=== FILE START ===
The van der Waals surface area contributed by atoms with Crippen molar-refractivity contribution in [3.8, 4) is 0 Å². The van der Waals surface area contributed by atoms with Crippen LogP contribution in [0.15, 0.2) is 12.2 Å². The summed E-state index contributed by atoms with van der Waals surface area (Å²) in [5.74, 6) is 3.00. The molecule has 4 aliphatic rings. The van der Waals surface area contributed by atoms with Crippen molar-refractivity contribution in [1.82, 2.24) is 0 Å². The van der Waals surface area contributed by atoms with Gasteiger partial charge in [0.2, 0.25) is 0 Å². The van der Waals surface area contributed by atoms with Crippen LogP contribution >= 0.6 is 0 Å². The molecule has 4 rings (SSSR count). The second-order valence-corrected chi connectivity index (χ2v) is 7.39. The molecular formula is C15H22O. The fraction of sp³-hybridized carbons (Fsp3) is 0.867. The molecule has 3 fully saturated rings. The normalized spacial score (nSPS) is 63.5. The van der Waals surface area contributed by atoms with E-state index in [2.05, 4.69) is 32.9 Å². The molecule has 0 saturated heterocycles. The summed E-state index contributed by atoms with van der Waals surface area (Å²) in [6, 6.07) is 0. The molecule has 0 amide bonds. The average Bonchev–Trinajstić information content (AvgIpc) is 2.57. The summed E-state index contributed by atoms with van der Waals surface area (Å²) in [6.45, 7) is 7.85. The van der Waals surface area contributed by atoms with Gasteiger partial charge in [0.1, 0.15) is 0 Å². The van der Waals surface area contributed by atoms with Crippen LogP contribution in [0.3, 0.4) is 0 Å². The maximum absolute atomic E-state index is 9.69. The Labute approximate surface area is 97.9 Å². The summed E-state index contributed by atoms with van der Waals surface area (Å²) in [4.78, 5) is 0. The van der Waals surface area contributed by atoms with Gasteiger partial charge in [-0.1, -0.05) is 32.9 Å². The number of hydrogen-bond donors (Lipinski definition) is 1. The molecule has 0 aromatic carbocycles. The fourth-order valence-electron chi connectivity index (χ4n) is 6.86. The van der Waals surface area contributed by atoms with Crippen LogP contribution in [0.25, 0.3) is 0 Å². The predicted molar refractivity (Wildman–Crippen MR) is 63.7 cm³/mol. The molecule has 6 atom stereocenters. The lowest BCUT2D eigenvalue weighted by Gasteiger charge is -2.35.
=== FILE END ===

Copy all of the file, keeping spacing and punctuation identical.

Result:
The van der Waals surface area contributed by atoms with Crippen molar-refractivity contribution in [3.8, 4) is 0 Å². The van der Waals surface area contributed by atoms with Crippen LogP contribution in [0.15, 0.2) is 12.2 Å². The summed E-state index contributed by atoms with van der Waals surface area (Å²) in [5.74, 6) is 3.00. The molecule has 4 aliphatic rings. The van der Waals surface area contributed by atoms with Crippen molar-refractivity contribution in [1.82, 2.24) is 0 Å². The van der Waals surface area contributed by atoms with Gasteiger partial charge in [0.2, 0.25) is 0 Å². The van der Waals surface area contributed by atoms with Crippen LogP contribution >= 0.6 is 0 Å². The molecule has 4 rings (SSSR count). The second-order valence-corrected chi connectivity index (χ2v) is 7.39. The molecular formula is C15H22O. The fraction of sp³-hybridized carbons (Fsp3) is 0.867. The molecule has 3 fully saturated rings. The normalized spacial score (nSPS) is 63.5. The van der Waals surface area contributed by atoms with E-state index in [2.05, 4.69) is 32.9 Å². The molecule has 0 saturated heterocycles. The summed E-state index contributed by atoms with van der Waals surface area (Å²) in [6, 6.07) is 0. The molecule has 0 amide bonds. The average Bonchev–Trinajstić information content (AvgIpc) is 2.57. The summed E-state index contributed by atoms with van der Waals surface area (Å²) in [6.45, 7) is 7.85. The van der Waals surface area contributed by atoms with Gasteiger partial charge in [0.1, 0.15) is 0 Å². The van der Waals surface area contributed by atoms with Crippen LogP contribution in [0.3, 0.4) is 0 Å². The maximum absolute atomic E-state index is 9.69. The Labute approximate surface area is 97.9 Å². The summed E-state index contributed by atoms with van der Waals surface area (Å²) in [4.78, 5) is 0. The van der Waals surface area contributed by atoms with Gasteiger partial charge in [-0.1, -0.05) is 32.9 Å². The number of hydrogen-bond donors (Lipinski definition) is 1. The molecule has 0 aromatic carbocycles. The fourth-order valence-electron chi connectivity index (χ4n) is 6.86. The van der Waals surface area contributed by atoms with Crippen LogP contribution in [0.25, 0.3) is 0 Å². The predicted molar refractivity (Wildman–Crippen MR) is 63.7 cm³/mol. The molecule has 6 atom stereocenters. The lowest BCUT2D eigenvalue weighted by Gasteiger charge is -2.35.